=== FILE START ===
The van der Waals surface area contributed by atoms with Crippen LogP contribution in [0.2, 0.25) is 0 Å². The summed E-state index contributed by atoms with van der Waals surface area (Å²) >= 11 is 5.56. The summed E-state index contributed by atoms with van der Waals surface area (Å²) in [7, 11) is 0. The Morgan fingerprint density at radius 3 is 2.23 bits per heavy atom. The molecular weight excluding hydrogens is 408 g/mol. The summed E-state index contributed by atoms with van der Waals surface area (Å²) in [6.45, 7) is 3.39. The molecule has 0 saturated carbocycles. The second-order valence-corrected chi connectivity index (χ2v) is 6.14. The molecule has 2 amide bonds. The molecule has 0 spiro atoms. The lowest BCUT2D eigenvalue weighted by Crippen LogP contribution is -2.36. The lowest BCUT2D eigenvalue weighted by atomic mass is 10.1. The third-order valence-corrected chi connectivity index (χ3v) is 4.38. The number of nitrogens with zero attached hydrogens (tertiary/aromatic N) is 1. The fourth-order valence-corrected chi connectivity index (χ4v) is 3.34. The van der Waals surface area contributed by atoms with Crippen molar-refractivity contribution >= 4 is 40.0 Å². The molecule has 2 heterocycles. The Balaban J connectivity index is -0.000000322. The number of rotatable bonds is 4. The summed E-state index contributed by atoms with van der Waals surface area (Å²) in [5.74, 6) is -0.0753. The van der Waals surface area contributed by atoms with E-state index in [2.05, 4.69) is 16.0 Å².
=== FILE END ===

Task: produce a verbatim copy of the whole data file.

The van der Waals surface area contributed by atoms with Crippen LogP contribution in [0.2, 0.25) is 0 Å². The summed E-state index contributed by atoms with van der Waals surface area (Å²) >= 11 is 5.56. The summed E-state index contributed by atoms with van der Waals surface area (Å²) in [7, 11) is 0. The Morgan fingerprint density at radius 3 is 2.23 bits per heavy atom. The molecular weight excluding hydrogens is 408 g/mol. The summed E-state index contributed by atoms with van der Waals surface area (Å²) in [6.45, 7) is 3.39. The molecule has 0 saturated carbocycles. The second-order valence-corrected chi connectivity index (χ2v) is 6.14. The molecule has 2 amide bonds. The molecule has 0 spiro atoms. The lowest BCUT2D eigenvalue weighted by Crippen LogP contribution is -2.36. The lowest BCUT2D eigenvalue weighted by atomic mass is 10.1. The third-order valence-corrected chi connectivity index (χ3v) is 4.38. The number of nitrogens with zero attached hydrogens (tertiary/aromatic N) is 1. The fourth-order valence-corrected chi connectivity index (χ4v) is 3.34. The van der Waals surface area contributed by atoms with Crippen molar-refractivity contribution >= 4 is 40.0 Å². The molecule has 2 heterocycles. The Balaban J connectivity index is -0.000000322. The number of rotatable bonds is 4. The summed E-state index contributed by atoms with van der Waals surface area (Å²) in [5.74, 6) is -0.0753. The van der Waals surface area contributed by atoms with E-state index in [2.05, 4.69) is 16.0 Å².